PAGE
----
Michael in Cafe 5 minutes

Introducing Cafe

I was fortuntate enough to be at Chef Summit in Seattle last November and learned two very valuable things there: First, I learned that the core power of Chef is in its community and ecosystem. Within this ecosystem we can depart from the user customer/vendor relationship where you’re at the mercy of a product team and may or may not have enough sway to get your stuff done. Instead you can work with the community to contribute your own stuff. This inspired me to be a contributor instead of just a taker.

The second thing I learned was that the Microsoft ecosystem was alive and well, but had a really hard time getting Chef to run in a consistent way on Windows. So I decided to do something about that over my holidays and a few long nights, and have come up with a new project I’m introducing today: cafe.

Cafe exists to make running Chef in a windows environment easier. It takes my over two years of experience with Chef on Windows and simplifies and streamlines how I think it should go. And fortunately, I’m able to rely on my software development background to create a product that will feel like a easy to use, real product to people.

So if you’re still reading, and I hope you are, let’s go through a demo real quick, or if you’re more visual watch my demo on YouTube.

Installation

Cafe is a standalone program that is fully operational by unzipping files into a folder and running cafe.exe. No ruby or .NET dependencies. It just works.

To install:

  1. Unzip the installation package into a folder
  2. Run cafe init if you want it added to the path (you’ll need to reboot)
  3. Run cafe service register to have the cafe server run in the background so it can do things for you

Runtime

Cafe is lightweight. To run the service it takes around 20MB of memory and no CPU. This means that you can put cafe on all your nodes, then install and run chef as you want to.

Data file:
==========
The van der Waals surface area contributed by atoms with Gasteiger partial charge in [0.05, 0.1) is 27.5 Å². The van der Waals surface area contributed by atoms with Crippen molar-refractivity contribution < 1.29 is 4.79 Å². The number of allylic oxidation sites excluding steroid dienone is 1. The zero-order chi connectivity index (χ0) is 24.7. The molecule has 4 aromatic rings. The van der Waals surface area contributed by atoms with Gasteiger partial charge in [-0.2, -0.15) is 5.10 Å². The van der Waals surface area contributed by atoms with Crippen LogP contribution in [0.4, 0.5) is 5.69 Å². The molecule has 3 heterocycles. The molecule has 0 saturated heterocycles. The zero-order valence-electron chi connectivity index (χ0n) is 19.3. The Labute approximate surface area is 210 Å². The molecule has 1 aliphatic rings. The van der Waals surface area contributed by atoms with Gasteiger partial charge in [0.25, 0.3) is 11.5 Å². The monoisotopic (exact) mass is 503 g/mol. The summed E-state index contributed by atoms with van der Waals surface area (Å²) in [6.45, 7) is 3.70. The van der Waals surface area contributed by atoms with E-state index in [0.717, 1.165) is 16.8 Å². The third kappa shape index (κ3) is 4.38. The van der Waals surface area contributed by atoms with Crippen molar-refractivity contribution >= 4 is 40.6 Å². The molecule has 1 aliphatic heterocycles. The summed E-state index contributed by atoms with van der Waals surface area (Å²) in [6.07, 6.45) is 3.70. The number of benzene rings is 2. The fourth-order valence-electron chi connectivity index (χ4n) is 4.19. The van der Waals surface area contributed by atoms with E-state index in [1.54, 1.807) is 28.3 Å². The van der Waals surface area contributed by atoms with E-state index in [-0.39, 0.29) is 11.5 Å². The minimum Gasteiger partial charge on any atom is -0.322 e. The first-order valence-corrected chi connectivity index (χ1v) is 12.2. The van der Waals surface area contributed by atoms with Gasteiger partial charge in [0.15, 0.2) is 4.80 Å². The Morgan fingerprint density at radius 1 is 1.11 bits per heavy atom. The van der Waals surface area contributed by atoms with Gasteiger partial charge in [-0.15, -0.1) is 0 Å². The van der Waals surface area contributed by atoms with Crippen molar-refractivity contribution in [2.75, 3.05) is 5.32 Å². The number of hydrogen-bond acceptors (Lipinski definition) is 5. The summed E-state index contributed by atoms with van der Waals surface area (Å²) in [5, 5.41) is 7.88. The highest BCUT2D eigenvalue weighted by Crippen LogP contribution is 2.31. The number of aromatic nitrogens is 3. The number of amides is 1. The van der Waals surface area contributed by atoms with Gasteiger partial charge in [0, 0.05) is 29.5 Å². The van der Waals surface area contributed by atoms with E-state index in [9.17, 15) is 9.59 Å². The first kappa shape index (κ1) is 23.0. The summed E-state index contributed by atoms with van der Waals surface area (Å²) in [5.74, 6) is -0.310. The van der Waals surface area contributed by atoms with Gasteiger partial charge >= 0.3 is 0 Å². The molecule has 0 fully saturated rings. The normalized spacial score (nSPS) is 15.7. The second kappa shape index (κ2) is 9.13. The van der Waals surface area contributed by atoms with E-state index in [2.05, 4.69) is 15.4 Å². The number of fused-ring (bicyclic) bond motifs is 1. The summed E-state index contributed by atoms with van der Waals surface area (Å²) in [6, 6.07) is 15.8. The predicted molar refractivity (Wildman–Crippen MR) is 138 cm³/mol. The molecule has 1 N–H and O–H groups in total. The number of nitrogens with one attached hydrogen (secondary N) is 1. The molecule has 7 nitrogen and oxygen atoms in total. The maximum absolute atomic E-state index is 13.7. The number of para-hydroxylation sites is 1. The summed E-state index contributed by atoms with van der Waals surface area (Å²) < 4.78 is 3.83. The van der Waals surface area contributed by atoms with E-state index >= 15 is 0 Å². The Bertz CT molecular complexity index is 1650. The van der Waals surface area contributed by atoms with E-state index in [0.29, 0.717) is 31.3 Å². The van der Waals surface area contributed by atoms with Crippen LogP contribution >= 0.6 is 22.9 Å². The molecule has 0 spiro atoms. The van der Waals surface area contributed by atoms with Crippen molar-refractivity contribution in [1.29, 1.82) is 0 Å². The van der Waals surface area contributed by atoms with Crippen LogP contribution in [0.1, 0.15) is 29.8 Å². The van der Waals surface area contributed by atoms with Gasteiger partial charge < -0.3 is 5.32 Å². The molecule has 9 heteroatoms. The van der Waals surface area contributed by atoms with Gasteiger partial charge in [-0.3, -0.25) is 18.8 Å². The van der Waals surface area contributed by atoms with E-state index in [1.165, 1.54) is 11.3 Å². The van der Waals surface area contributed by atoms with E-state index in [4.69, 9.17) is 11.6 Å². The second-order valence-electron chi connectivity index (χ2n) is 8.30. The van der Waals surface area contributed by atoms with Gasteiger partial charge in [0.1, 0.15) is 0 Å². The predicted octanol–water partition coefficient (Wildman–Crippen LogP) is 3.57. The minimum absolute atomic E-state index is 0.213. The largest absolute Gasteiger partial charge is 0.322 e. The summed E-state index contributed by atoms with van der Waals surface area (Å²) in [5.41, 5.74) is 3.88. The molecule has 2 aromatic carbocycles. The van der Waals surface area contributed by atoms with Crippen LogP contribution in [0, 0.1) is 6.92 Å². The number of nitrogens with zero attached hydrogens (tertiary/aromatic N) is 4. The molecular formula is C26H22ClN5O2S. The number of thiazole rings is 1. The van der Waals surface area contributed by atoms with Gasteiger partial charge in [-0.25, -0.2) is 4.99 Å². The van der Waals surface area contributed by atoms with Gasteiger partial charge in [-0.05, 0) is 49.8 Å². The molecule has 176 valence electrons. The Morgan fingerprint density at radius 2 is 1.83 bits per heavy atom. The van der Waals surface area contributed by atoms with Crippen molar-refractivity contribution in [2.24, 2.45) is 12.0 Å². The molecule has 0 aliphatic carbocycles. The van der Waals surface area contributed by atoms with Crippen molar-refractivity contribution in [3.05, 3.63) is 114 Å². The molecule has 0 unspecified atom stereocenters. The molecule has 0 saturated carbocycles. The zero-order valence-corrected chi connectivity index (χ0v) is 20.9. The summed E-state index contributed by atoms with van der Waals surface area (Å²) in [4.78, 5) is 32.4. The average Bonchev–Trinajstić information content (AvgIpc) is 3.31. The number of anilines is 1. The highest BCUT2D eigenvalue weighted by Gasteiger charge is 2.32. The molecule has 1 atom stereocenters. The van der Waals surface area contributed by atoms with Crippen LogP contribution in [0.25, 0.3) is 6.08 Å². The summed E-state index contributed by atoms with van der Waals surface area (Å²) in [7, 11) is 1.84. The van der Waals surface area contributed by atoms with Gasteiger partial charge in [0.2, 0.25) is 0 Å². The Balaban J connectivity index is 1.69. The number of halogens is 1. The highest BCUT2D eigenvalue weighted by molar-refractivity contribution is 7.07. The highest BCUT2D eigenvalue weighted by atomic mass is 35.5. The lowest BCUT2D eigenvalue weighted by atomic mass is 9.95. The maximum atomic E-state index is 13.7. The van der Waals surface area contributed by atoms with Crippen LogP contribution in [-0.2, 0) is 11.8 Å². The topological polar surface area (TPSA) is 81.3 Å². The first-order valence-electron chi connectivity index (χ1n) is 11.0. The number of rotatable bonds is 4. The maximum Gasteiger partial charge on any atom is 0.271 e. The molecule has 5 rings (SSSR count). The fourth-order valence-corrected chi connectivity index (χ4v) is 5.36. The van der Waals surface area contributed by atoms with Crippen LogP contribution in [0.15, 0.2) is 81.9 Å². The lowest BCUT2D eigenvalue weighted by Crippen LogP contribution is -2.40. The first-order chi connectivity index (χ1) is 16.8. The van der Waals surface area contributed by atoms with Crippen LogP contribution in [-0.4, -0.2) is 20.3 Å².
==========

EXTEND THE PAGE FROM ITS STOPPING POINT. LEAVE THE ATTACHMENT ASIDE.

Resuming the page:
Walkthrough

After installation, let’s work on getting chef bootstrapped on the machine.

The first step is to download and install inspec:

cafe inspec download 1.7.1

Once the inspec installer is downloaded, let’s install it:

cafe inspec install 1.7.1

Next we will do the same with the Chef Client:

cafe chef download 12.16.42

And then install it:

cafe chef install 12.16.42

Now that we’ve installed Chef, let’s bootstrap it. You can do this two ways:

  1. The Policyfile way:
cafe chef bootstrap policy: webserver group: qa config: C:\Users\mhedg\client.rb validator: C:\Users\mhedg\my-validator.pem
  1. The Run List Way:
cafe chef bootstrap run-list: "[chocolatey::default]" config: C:\Users\mhedg\client.rb validator: C:\Users\mhedg\my-validator.pem

Both ways ask for a config file that will be your client.rb on the machine and a validator used to ask the chef server for validation.

Now that we’ve bootstrapped Chef, we can run it again on demand if we want to:

cafe chef run

We can even look at the logs directory and see that we have a rolling log that only has our chef-client runs in it. We can also see specific logging for our client and server.

We probably want to schedule Chef to run every 30 minutes or so. To do this we edit our server.json:

{
    "ChefInterval": 1800,
    "Port": 59320
}

And restart the cafe service:

cafe service restart

At some point you may even want to pause chef on the node so you can manually check a node’s state without fear of Chef changing anything. To do this, run:

cafe chef pause

And then when you’re ready to rejoin the land of sanity, you can simply run:

cafe chef resume

Conclusion

If you’ve spent any time getting chef to run on a Windows infrastructure, you should be pretty excited right now. If that’s you, please try it out and let me know how it’s going for you. I’d like to get a community around cafe to become the standard for how we manage Chef in a windows environment.